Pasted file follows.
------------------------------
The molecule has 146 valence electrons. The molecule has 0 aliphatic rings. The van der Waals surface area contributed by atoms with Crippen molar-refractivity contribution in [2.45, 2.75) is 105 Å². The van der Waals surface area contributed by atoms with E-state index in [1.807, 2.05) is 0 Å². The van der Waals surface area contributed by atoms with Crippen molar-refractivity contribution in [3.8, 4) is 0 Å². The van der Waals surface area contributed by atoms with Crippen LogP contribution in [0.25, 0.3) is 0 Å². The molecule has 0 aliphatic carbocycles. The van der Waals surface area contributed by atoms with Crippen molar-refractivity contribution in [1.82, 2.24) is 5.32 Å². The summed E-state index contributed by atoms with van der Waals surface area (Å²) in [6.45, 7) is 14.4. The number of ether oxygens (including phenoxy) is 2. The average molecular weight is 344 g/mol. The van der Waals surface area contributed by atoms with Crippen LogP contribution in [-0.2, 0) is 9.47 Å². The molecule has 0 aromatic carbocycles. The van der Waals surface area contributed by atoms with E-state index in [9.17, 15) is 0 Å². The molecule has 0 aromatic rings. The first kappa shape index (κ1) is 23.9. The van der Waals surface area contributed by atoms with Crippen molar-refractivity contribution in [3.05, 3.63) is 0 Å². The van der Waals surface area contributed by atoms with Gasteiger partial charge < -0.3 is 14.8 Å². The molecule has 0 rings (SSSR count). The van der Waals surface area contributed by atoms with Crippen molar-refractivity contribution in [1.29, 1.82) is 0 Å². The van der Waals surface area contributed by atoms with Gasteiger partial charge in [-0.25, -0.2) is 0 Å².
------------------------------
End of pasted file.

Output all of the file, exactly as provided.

The molecule has 146 valence electrons. The molecule has 0 aliphatic rings. The van der Waals surface area contributed by atoms with Crippen molar-refractivity contribution in [2.45, 2.75) is 105 Å². The van der Waals surface area contributed by atoms with E-state index in [1.807, 2.05) is 0 Å². The van der Waals surface area contributed by atoms with Crippen molar-refractivity contribution in [3.8, 4) is 0 Å². The van der Waals surface area contributed by atoms with Crippen LogP contribution in [0.25, 0.3) is 0 Å². The molecule has 0 aliphatic carbocycles. The van der Waals surface area contributed by atoms with Crippen molar-refractivity contribution in [1.82, 2.24) is 5.32 Å². The summed E-state index contributed by atoms with van der Waals surface area (Å²) in [6.45, 7) is 14.4. The number of ether oxygens (including phenoxy) is 2. The average molecular weight is 344 g/mol. The van der Waals surface area contributed by atoms with Crippen LogP contribution in [-0.2, 0) is 9.47 Å². The molecule has 0 aromatic carbocycles. The van der Waals surface area contributed by atoms with E-state index in [9.17, 15) is 0 Å². The molecule has 0 aromatic rings. The first kappa shape index (κ1) is 23.9. The van der Waals surface area contributed by atoms with Crippen molar-refractivity contribution in [3.05, 3.63) is 0 Å². The van der Waals surface area contributed by atoms with Gasteiger partial charge < -0.3 is 14.8 Å². The molecule has 0 rings (SSSR count). The van der Waals surface area contributed by atoms with Crippen molar-refractivity contribution in [1.29, 1.82) is 0 Å². The van der Waals surface area contributed by atoms with Gasteiger partial charge in [-0.25, -0.2) is 0 Å².